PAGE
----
Usually refers to giving employees decision-making and problem-solving authority within their jobs.
A person or organization outside your organization who receives the output of a process. Of all external customers, the end-user should be the most important.
Failure Mode Effects Analysis
A technique that systematically analyzes the types of failures which will be expected as a product is used, and what the effects of each "failure mode" will be.
Person who helps a team with issues of teamwork, communication, and problem-solving. A facilitator should not contribute to the actual content of the team's project, focusing instead as an observer of the team's functioning as a group.
Another name for a cause & effect diagram, derived from the original shape of the diagram as used by its creator, Kaoru Ishikawa.
A graphical representation of a given process delineating each step. It is used to diagram how the process actually functions and where waste, error, and frustration enter the process.
Force Field Analysis
A tool, developed by social psychologist Kurt Lewin, which is used to analyze the opposing forces involved in causing/resisting any change. It is shown in balance sheet format with forces that will help (driving forces) listed on the left and forces that hinder (restraining forces) listed on the right.
An organization of data, usually in a chart, which depicts how often an different events occur. A histogram is one common type of frequency distribution, and a frequency polygon is another.
A bar chart that shows planned work and finished work in relation to time. Each task in a list has a bar corresponding to it. The length of the bar is used to indicate the expected or actual duration of the task.
A specialized bar chart showing the distribution of measurement data. It will pictorially reveal the amount and type of variation within a process.
Japanese term for hoshin planning, a form of interactive strategic planning which aids the flow of information up and down the organizational layers in a systematic, productive way.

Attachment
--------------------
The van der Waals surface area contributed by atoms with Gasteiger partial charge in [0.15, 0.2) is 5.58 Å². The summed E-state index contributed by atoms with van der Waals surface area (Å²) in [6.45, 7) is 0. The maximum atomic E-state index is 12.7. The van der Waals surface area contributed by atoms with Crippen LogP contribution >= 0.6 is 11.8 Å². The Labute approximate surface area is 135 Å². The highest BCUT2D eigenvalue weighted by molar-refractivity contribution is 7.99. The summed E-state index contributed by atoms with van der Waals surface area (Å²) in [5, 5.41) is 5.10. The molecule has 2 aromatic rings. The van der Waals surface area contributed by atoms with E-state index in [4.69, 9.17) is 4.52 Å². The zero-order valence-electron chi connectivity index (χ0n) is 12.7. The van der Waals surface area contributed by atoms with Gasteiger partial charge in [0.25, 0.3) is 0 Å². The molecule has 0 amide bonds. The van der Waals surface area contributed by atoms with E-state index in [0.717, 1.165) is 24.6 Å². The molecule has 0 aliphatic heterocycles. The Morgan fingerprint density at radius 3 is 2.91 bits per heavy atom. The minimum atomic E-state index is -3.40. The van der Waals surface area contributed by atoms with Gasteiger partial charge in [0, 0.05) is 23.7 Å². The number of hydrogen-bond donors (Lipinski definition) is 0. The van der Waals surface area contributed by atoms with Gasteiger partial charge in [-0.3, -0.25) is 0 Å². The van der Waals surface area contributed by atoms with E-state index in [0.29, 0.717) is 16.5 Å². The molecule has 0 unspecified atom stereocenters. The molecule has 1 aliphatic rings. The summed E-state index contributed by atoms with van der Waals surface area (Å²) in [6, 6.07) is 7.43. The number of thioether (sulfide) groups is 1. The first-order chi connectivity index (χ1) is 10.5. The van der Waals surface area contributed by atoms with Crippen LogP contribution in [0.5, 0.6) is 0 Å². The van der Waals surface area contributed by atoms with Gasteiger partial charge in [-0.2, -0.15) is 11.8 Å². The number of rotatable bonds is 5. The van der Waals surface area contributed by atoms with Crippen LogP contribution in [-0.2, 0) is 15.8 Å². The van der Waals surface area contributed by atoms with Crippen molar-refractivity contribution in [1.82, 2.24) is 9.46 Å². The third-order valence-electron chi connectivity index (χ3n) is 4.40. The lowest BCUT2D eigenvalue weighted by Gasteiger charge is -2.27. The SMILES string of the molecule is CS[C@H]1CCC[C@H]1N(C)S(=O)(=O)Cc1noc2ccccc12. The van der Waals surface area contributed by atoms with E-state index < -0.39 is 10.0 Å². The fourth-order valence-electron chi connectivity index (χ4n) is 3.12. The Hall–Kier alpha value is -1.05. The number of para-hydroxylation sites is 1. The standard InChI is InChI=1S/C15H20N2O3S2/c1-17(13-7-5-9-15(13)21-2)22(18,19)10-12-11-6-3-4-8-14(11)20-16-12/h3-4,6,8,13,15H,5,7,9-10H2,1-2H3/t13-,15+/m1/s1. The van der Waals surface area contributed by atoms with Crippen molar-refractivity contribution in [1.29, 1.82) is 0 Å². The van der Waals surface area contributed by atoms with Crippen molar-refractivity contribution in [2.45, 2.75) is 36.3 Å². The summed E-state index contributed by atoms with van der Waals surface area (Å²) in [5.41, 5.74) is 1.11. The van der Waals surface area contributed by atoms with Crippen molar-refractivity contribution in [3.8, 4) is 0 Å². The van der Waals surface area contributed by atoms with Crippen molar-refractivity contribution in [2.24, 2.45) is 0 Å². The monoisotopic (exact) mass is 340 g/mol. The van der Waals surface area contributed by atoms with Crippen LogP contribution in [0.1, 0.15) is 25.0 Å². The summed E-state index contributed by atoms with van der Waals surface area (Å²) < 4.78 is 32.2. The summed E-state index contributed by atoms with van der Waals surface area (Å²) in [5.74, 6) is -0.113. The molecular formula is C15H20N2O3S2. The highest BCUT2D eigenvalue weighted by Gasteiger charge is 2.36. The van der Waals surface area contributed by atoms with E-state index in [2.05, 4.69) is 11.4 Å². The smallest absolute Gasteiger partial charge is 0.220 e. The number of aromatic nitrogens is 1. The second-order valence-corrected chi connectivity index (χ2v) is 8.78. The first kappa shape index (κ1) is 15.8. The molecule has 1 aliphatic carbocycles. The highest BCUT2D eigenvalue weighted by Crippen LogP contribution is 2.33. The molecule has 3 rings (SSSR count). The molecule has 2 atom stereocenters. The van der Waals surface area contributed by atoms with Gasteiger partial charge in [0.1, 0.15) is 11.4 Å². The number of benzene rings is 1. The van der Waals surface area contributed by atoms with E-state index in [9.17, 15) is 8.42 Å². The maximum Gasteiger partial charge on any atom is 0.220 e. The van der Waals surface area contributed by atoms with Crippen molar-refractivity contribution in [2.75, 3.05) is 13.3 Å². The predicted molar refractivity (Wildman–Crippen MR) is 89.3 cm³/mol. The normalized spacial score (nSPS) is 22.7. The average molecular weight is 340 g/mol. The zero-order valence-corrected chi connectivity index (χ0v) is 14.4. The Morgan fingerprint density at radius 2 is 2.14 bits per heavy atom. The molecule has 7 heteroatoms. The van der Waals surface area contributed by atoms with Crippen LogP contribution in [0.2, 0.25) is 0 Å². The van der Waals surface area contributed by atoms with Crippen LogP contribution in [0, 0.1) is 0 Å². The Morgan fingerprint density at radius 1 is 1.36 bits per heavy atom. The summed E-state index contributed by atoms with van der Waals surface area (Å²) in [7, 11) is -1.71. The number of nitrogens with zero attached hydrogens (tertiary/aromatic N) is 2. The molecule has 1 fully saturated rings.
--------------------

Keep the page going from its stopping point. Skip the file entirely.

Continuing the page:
A method of strategic planning for quality. It helps executives integrate quality improvement into the organization's long-range plan. According to the GOAL/QPC Health Care Application Research Committee, "Hoshin Planning is a method used to ensure that the mission, vision, goals, and annual objectives of an organization are communicated to and implemented by everyone, from the executive level to the 'front line' level."
Quantitative measure of performance. Indicators are usually ratios comparing the number of occurrences a certain phenomenon and the number of times the phenomenon could have occurred.
Someone within your organization, further downstream in a process, who receives the output of your work.
Another name for the cause & effect diagram, after its inventor, Kaoru Ishikawa.
One of Japan's quality control pioneers. He developed the cause & effect diagram (Ishikawa diagram) in 1943 and published many books addressing quality control. In addition to his work at Kawasaki, Ishikawa was a long-standing member of the Union of Japanese Scientists and Engineers and an assistant professor at the University of Tokyo.
Juran, Joseph M.
One of the great quality gurus, and, like Deming, an early student of the work of Walter Shewhart at Western Electric. His work has specialized in linking management to quality engineering. Dr. Juran is the founder of the Juran Institute which has long been the vehicle of his work in quality management and is well-known for espousing "the quality trilogy" of quality planning, quality control, and quality improvement. Juran has authored many books and other works in an effort to spread awareness of quality management ideas and applications.
Training given as needed for immediate application, without lag time and the usual loss of retention.
A Japanese word meaning continuous improvement through constant striving to reach higher standards.